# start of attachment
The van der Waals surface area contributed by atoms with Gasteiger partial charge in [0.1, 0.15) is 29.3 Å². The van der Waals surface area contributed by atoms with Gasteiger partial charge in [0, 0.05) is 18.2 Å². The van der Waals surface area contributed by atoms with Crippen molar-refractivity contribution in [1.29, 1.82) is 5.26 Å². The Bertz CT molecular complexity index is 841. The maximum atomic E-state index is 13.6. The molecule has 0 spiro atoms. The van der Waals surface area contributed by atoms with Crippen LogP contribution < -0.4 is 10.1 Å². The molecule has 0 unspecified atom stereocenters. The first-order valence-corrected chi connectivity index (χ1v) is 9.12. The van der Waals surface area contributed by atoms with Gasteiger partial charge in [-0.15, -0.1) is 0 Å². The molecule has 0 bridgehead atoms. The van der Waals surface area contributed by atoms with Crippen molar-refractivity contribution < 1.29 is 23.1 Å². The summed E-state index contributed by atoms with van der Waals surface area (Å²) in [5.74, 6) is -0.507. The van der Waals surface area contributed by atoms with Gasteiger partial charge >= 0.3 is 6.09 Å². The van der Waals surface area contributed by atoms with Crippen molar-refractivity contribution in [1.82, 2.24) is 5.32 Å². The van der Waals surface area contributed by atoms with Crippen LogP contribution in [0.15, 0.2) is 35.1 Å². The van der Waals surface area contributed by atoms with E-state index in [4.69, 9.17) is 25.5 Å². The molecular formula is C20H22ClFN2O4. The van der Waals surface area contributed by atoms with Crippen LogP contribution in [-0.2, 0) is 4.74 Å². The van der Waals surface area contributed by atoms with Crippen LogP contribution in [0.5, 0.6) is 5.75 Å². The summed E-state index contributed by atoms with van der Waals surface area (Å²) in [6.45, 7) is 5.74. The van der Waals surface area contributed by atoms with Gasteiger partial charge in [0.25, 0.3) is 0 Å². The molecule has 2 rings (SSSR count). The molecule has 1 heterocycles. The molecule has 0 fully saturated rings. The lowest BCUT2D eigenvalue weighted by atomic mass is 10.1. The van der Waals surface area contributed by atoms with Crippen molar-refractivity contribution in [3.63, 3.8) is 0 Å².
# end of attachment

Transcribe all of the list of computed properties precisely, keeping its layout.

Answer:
The van der Waals surface area contributed by atoms with Gasteiger partial charge in [0.1, 0.15) is 29.3 Å². The van der Waals surface area contributed by atoms with Gasteiger partial charge in [0, 0.05) is 18.2 Å². The van der Waals surface area contributed by atoms with Crippen molar-refractivity contribution in [1.29, 1.82) is 5.26 Å². The Bertz CT molecular complexity index is 841. The maximum atomic E-state index is 13.6. The molecule has 0 spiro atoms. The van der Waals surface area contributed by atoms with Crippen LogP contribution < -0.4 is 10.1 Å². The molecule has 0 unspecified atom stereocenters. The first-order valence-corrected chi connectivity index (χ1v) is 9.12. The van der Waals surface area contributed by atoms with Gasteiger partial charge in [-0.15, -0.1) is 0 Å². The molecule has 0 bridgehead atoms. The van der Waals surface area contributed by atoms with Crippen molar-refractivity contribution < 1.29 is 23.1 Å². The summed E-state index contributed by atoms with van der Waals surface area (Å²) in [5.74, 6) is -0.507. The van der Waals surface area contributed by atoms with Gasteiger partial charge >= 0.3 is 6.09 Å². The van der Waals surface area contributed by atoms with Crippen molar-refractivity contribution in [1.82, 2.24) is 5.32 Å². The van der Waals surface area contributed by atoms with Crippen LogP contribution in [0.15, 0.2) is 35.1 Å². The van der Waals surface area contributed by atoms with E-state index in [4.69, 9.17) is 25.5 Å². The molecular formula is C20H22ClFN2O4. The van der Waals surface area contributed by atoms with Crippen LogP contribution in [-0.2, 0) is 4.74 Å². The van der Waals surface area contributed by atoms with Crippen LogP contribution in [0.5, 0.6) is 5.75 Å². The summed E-state index contributed by atoms with van der Waals surface area (Å²) in [6.45, 7) is 5.74. The van der Waals surface area contributed by atoms with Gasteiger partial charge in [0.25, 0.3) is 0 Å². The molecule has 2 rings (SSSR count). The molecule has 1 heterocycles. The molecule has 0 fully saturated rings. The lowest BCUT2D eigenvalue weighted by atomic mass is 10.1. The van der Waals surface area contributed by atoms with Crippen molar-refractivity contribution in [3.63, 3.8) is 0 Å².